Kabalevsky
Colas Breugnon, Op.24 – Overture
Michael Zev Gordon
Violin Concerto [BBC commission: world premiere]
Shostakovich
Symphony No.10 in E-minor, Op.93

Carolin Widmann (violin)

BBC Symphony Orchestra
Sakari Oramo

Sakari Oramo
Photograph: Benjamin Ealovega For the latest of this season’s BBC commissions, Carolin Widmann joined Sakari Oramo and the BBC Symphony Orchestra in the premiere of the Violin Concerto (2017) by Michael Zev Gordon; a composer who, now in his early-50s, has built up a distinctive and thought-provoking output.

The three movements may have formal antecedents in Prokofiev and Walton, but Gordon’s handling of this, as of the music’s harmonic profile, is most often personal. Szymanowski (whose Second Violin Concerto was given by the BBCSO last month) came to mind in the first movement; the soloist providing a melodic continuity to which the orchestra responds with equivocal gestures that take on greater agitation in a ‘scherzo’ whose latent aggression comes to the fore. An airy ascent into the Finale brings a plangent emotional release that, via the deftest of cadenzas, gradually regains much of the initial poise; before long settling into a rapt postlude during which the soloist’s terse opening motif returns – perhaps a little too insistently – as the music recedes elegantly, and not a little regretfully, beyond earshot.

Few present-day violinists are as committed to the launching of new pieces as Widmann, her raptness yet alacrity of response abetted by the commitment of the BBCSO as guided astutely by Oramo. Hopefully Gordon’s Violin Concerto will not have to wait too long for further hearings.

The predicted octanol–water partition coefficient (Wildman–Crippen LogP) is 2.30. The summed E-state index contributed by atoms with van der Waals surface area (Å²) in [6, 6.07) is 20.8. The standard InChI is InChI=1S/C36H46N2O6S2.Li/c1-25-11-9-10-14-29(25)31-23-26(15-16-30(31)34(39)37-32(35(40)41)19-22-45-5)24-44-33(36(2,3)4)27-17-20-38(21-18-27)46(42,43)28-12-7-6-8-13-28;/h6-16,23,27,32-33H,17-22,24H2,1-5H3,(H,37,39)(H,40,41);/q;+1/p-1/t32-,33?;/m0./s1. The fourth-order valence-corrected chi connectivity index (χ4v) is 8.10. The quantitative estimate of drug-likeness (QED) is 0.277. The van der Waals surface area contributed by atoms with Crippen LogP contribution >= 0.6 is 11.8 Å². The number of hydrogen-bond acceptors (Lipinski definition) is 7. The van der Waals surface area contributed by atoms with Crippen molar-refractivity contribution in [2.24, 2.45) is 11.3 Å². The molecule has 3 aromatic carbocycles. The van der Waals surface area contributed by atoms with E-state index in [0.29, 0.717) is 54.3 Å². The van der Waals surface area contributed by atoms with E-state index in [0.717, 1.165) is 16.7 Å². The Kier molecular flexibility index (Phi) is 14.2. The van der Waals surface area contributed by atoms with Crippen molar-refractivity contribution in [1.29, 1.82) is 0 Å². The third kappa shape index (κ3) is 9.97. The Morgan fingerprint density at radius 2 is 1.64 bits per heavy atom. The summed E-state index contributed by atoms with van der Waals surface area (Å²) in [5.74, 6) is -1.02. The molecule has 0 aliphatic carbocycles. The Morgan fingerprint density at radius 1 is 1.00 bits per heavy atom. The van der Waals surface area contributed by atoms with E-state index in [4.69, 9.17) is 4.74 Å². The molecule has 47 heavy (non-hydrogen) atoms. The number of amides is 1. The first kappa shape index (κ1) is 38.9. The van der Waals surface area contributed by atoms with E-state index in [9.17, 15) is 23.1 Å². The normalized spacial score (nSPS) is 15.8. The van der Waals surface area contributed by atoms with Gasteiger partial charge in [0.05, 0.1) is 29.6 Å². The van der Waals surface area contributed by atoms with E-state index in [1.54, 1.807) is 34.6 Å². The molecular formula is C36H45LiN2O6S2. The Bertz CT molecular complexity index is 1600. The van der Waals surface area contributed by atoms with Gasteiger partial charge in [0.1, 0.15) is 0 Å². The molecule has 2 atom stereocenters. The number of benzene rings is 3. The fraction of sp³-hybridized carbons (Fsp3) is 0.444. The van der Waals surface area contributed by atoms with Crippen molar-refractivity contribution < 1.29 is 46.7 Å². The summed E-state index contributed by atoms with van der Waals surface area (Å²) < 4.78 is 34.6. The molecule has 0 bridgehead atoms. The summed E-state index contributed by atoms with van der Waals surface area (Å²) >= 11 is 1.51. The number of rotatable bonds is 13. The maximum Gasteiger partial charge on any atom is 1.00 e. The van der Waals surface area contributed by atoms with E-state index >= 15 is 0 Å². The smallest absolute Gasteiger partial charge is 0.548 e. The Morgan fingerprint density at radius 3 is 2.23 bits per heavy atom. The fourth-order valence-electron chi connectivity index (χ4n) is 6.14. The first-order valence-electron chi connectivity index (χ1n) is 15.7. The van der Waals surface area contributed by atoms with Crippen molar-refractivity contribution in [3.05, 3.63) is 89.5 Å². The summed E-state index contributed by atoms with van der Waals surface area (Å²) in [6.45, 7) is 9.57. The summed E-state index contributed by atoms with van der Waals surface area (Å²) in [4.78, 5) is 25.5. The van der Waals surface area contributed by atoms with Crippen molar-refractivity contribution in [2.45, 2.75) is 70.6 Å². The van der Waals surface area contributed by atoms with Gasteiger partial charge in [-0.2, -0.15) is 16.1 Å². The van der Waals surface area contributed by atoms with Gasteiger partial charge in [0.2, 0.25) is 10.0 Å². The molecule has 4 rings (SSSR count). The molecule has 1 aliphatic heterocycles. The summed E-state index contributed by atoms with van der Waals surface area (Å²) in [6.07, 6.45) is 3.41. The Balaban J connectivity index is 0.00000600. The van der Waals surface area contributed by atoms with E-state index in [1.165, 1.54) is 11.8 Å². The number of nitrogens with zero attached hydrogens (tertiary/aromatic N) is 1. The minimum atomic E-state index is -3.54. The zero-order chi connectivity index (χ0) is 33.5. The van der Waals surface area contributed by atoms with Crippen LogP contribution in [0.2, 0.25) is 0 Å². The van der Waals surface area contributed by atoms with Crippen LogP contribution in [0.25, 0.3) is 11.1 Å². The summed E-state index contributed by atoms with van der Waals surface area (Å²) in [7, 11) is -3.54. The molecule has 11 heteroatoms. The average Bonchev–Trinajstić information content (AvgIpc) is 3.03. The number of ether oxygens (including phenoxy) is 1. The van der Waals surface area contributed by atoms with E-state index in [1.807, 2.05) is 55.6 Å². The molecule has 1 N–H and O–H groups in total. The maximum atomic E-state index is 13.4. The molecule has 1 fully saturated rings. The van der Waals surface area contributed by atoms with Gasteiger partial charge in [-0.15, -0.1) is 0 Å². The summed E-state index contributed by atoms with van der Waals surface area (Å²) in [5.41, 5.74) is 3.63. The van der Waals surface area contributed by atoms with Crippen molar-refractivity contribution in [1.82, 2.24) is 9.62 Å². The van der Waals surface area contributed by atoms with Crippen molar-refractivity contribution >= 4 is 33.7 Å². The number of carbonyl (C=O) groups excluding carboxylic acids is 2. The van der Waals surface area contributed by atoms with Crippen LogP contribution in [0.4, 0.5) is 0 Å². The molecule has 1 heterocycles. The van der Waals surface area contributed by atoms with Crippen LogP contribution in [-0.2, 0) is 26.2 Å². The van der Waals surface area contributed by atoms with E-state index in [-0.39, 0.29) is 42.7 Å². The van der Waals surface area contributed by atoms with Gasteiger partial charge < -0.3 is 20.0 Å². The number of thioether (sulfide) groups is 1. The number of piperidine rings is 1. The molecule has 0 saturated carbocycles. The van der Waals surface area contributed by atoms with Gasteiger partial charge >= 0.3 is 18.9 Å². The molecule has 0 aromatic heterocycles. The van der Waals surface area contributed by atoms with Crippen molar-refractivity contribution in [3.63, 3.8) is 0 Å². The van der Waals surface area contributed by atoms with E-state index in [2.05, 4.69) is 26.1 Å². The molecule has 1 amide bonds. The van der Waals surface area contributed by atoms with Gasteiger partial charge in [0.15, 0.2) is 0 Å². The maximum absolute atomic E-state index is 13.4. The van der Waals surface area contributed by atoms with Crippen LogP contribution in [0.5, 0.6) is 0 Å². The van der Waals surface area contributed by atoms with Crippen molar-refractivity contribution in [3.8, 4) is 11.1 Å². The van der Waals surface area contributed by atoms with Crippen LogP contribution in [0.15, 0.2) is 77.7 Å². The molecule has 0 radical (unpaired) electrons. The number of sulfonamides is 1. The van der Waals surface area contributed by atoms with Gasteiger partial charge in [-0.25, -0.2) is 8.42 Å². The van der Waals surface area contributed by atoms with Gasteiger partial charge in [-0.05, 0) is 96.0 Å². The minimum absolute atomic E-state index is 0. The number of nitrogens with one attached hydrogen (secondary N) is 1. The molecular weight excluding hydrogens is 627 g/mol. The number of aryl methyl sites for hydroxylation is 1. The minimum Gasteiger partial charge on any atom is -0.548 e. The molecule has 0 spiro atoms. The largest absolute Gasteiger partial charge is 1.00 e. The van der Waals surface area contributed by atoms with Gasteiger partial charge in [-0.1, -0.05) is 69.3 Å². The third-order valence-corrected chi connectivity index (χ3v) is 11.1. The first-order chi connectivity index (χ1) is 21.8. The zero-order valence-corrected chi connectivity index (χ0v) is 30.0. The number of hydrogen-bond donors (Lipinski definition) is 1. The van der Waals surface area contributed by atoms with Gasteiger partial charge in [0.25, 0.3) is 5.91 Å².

Carolin Widmann
Photograph: Lennard Ruehle Russian music from either side of the Second World War was otherwise the order of the day. Shostakovich has not featured overmuch in Oramo’s repertoire, but there was assuredly no lack of insight in this account of the Tenth Symphony (1953). Perhaps the initial Moderato could have evinced even greater inevitability over the arch-like span which is here brought to a peak of perfection, though the climactic transition into the reprise was viscerally done while the lengthy coda mingled bleakness with consolation to a highly affecting degree. After a dramatic if not overly headlong account of the ensuing Allegro (surely an evocation of terror rather than a portrait of Stalin per se), the Allegretto unfolded with due emphasis on its acute equivocation as the composer withdraws teasingly behind musical monograms and cryptic references. If Martin Owen’s rendering of the horn’s DSCH motif was a little over-emphatic, there was no lack of nuance in Oramo’s handling of the movement’s way to its defiant climax then heart-stopping close. The Finale’s Andante introduction (the work’s only intrinsically ‘slow’ music) was arguably too dogged to secure the required expectancy, though tension accrued incrementally across the main Allegro towards its dramatic collapse, and if the build-up that followed was at all uncertain, the closing resolve was never in doubt.

Not so many concerts begin with an Overture these days, and to have that from Kabalevsky’s Colas Breugnon (1938) was a real pleasure. A favourite of various Western conductors in the immediate post-war era (not least Fritz Reiner, who recorded an uproarious account in Pittsburgh), its amalgam of adrenaline and effervescence was engagingly to the fore in an outing such as almost, but not quite, overreached itself during the hectic final bars. Hopefully the opera itself (albeit in the original version) will one day enjoy revival in the UK.

 

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